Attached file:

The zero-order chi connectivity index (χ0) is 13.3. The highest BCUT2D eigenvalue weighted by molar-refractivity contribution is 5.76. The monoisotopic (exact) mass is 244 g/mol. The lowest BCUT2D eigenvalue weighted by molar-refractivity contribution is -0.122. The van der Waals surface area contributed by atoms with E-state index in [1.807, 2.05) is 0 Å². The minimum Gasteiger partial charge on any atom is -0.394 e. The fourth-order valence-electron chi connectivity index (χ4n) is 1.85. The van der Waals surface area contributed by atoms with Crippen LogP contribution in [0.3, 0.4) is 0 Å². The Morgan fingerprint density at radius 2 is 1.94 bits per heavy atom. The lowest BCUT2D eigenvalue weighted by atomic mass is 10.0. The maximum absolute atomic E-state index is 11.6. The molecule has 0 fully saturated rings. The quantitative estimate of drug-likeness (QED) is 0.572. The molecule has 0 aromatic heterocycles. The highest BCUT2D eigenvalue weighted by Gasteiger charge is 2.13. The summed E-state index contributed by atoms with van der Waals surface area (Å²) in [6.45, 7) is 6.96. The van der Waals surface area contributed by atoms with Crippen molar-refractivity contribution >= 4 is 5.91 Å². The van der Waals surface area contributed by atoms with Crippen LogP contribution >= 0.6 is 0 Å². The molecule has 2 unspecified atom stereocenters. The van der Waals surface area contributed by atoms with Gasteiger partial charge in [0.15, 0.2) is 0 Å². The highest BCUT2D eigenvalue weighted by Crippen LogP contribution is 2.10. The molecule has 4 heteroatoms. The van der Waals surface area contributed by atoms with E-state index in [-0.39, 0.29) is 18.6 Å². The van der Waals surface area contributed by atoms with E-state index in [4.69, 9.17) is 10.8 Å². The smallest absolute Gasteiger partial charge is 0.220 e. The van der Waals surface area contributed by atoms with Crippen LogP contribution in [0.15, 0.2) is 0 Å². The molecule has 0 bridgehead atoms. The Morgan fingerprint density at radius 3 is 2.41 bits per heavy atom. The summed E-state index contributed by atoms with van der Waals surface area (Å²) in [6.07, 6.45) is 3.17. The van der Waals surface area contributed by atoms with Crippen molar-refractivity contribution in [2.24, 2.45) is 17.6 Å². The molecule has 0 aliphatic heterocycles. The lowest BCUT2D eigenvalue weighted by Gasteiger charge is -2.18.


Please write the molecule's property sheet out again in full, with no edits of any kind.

The zero-order chi connectivity index (χ0) is 13.3. The highest BCUT2D eigenvalue weighted by molar-refractivity contribution is 5.76. The monoisotopic (exact) mass is 244 g/mol. The lowest BCUT2D eigenvalue weighted by molar-refractivity contribution is -0.122. The van der Waals surface area contributed by atoms with E-state index in [1.807, 2.05) is 0 Å². The minimum Gasteiger partial charge on any atom is -0.394 e. The fourth-order valence-electron chi connectivity index (χ4n) is 1.85. The van der Waals surface area contributed by atoms with Crippen LogP contribution in [0.3, 0.4) is 0 Å². The Morgan fingerprint density at radius 2 is 1.94 bits per heavy atom. The lowest BCUT2D eigenvalue weighted by atomic mass is 10.0. The maximum absolute atomic E-state index is 11.6. The molecule has 0 fully saturated rings. The quantitative estimate of drug-likeness (QED) is 0.572. The molecule has 0 aromatic heterocycles. The highest BCUT2D eigenvalue weighted by Gasteiger charge is 2.13. The summed E-state index contributed by atoms with van der Waals surface area (Å²) in [6.45, 7) is 6.96. The van der Waals surface area contributed by atoms with Crippen molar-refractivity contribution >= 4 is 5.91 Å². The van der Waals surface area contributed by atoms with Crippen LogP contribution >= 0.6 is 0 Å². The molecule has 2 unspecified atom stereocenters. The van der Waals surface area contributed by atoms with Gasteiger partial charge in [0.15, 0.2) is 0 Å². The highest BCUT2D eigenvalue weighted by Crippen LogP contribution is 2.10. The molecule has 4 heteroatoms. The van der Waals surface area contributed by atoms with E-state index in [-0.39, 0.29) is 18.6 Å². The van der Waals surface area contributed by atoms with E-state index in [4.69, 9.17) is 10.8 Å². The smallest absolute Gasteiger partial charge is 0.220 e. The van der Waals surface area contributed by atoms with Crippen LogP contribution in [0.15, 0.2) is 0 Å². The molecule has 0 bridgehead atoms. The Morgan fingerprint density at radius 3 is 2.41 bits per heavy atom. The summed E-state index contributed by atoms with van der Waals surface area (Å²) in [6.07, 6.45) is 3.17. The van der Waals surface area contributed by atoms with Crippen molar-refractivity contribution in [2.24, 2.45) is 17.6 Å². The molecule has 0 aliphatic heterocycles. The lowest BCUT2D eigenvalue weighted by Gasteiger charge is -2.18.